Egypt Day of Rage Protest Adds to Death Toll as Thousands March

Egypt Day of Rage Protest Adds to Death Toll as Thousands March

Two days after a police crackdown that led to at least 638 deaths, thousands of pro-Mohamed Morsi protesters marched in Egypt's streets for a "Day of Rage."

Published August 16, 2013

Supporters of ousted Egyptian President Mohamed Morsi crowded the streets of Cairo on Friday for a “Day of Rage.”

Using the slogan “the people want to topple the coup,” the Muslim Brotherhood reportedly called for fresh protests following a bloody police crackdown at pro-Morsi sit-ins on Wednesday that left more than 600 dead.

Egyptian security and health officials have reported at least 17 deaths in several cities in the latest clashes between security forces and protesters, according to AP. Foreign correspondents gave accounts of police firing tear gas, as protesters informed them of gun fire and chaos around the October 6 bridge in Cairo.

"Old men, young ladies, old women, under attack,” a protester, Ahmed Tohami, said live on Al-Jazeera.

“The kids here on the bridge, we are under attack. There is no way down. Hundreds of thousands of us are on the bridge. They are attacking us from the front; they are attacking us from behind. We have nowhere to go.”

Additional marches described as peaceful thus far are underway in Alexandria, Gaza and other cities, according to Al-Jazeera.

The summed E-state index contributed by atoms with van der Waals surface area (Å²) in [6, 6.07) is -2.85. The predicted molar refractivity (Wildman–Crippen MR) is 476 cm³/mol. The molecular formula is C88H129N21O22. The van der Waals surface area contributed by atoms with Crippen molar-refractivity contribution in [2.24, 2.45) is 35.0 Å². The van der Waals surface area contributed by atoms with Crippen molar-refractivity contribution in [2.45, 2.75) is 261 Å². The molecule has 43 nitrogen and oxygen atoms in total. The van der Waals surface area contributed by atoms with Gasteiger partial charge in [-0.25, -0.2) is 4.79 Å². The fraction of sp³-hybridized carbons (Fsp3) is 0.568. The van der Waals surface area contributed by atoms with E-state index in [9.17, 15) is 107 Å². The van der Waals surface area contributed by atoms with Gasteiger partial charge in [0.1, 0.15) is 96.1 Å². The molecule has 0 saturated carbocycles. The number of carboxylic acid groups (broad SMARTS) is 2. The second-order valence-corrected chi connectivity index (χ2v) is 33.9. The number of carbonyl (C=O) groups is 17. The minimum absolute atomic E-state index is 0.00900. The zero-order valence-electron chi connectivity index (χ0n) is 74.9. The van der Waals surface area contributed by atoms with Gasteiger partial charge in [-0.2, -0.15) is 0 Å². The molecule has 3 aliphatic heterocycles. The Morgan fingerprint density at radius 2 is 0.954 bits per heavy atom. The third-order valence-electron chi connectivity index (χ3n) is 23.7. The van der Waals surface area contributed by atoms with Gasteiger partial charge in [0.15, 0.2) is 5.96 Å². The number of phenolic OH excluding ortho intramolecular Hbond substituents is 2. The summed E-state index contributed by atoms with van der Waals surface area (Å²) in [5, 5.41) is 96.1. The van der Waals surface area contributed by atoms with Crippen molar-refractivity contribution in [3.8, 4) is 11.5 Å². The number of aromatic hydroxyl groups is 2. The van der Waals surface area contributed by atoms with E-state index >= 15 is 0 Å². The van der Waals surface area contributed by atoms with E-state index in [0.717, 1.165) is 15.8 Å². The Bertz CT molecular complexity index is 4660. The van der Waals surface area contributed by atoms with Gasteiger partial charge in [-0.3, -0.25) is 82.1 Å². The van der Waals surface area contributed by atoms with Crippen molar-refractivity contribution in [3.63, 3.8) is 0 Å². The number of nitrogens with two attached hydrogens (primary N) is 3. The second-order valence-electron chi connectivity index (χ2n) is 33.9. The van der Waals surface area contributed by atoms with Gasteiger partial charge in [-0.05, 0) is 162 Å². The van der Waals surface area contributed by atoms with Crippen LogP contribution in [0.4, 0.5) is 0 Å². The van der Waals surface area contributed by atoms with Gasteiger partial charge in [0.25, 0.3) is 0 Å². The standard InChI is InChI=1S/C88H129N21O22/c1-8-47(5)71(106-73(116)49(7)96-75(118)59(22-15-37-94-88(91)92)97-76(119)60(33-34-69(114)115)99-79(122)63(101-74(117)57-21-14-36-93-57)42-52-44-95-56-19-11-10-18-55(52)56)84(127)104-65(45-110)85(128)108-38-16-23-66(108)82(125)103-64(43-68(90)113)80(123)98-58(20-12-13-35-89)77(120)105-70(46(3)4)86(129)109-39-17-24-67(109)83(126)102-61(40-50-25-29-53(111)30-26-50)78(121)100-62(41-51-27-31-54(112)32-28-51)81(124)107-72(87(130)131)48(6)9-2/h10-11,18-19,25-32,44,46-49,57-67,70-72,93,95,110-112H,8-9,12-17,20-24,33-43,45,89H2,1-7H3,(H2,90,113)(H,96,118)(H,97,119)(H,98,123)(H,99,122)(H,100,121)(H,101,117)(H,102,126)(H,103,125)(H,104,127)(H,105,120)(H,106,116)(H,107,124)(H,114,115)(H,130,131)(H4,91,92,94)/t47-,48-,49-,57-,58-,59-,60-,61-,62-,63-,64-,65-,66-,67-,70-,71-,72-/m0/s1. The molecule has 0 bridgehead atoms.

Meanwhile, BBC News reported that Egypt’s small Christian communities have faced unprecedented attacks over the past week during a campaign of intimidation.

In the wake of the torching of two government buildings on Thursday morning, the military-led interim government authorized police to use deadly force to protect themselves and vital institutions from attacks.

The international community has widely condemned Wednesday’s bloodshed, including President Barack Obama, who subsequently canceled joint military exercises.

While the president has insisted that U.S. cooperation could not continue amid civilian killings, his reluctance to refer to the situation in Egypt as a coup and cut off the $1.3 billion aid given to Egypt has drawn heavy criticism both nationally and internationally.

After an emergency Security Council meeting on Thursday, the U.N. human rights chief Navi Pillay appealed to all groups in Egypt to act with “the utmost restraint” and begin talks “with the aim of restoring constitutional order through free and democratic elections.” 

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(Photo: Khalil Hamra/AP Photo)

Written by Patrice Peck


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